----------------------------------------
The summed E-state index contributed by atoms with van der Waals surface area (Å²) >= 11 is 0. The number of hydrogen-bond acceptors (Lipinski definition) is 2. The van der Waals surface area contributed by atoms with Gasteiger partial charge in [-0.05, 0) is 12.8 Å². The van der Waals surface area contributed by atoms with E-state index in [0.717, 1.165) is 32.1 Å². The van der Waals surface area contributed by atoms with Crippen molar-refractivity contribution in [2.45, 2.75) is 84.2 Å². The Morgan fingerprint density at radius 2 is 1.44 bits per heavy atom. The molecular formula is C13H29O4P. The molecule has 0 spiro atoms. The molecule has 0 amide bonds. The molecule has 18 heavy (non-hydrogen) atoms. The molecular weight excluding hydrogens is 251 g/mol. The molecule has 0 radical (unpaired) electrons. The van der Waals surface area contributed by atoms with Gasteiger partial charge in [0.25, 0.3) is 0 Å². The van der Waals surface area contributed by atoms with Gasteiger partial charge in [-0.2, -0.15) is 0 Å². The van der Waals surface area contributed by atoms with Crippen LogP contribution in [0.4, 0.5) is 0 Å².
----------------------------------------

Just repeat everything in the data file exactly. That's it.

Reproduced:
The summed E-state index contributed by atoms with van der Waals surface area (Å²) >= 11 is 0. The number of hydrogen-bond acceptors (Lipinski definition) is 2. The van der Waals surface area contributed by atoms with Gasteiger partial charge in [-0.05, 0) is 12.8 Å². The van der Waals surface area contributed by atoms with E-state index in [0.717, 1.165) is 32.1 Å². The van der Waals surface area contributed by atoms with Crippen molar-refractivity contribution in [2.45, 2.75) is 84.2 Å². The Morgan fingerprint density at radius 2 is 1.44 bits per heavy atom. The molecular formula is C13H29O4P. The molecule has 0 spiro atoms. The molecule has 0 amide bonds. The molecule has 18 heavy (non-hydrogen) atoms. The molecular weight excluding hydrogens is 251 g/mol. The molecule has 0 radical (unpaired) electrons. The van der Waals surface area contributed by atoms with Gasteiger partial charge in [0.25, 0.3) is 0 Å². The van der Waals surface area contributed by atoms with Gasteiger partial charge in [-0.2, -0.15) is 0 Å². The van der Waals surface area contributed by atoms with Crippen LogP contribution in [0.4, 0.5) is 0 Å².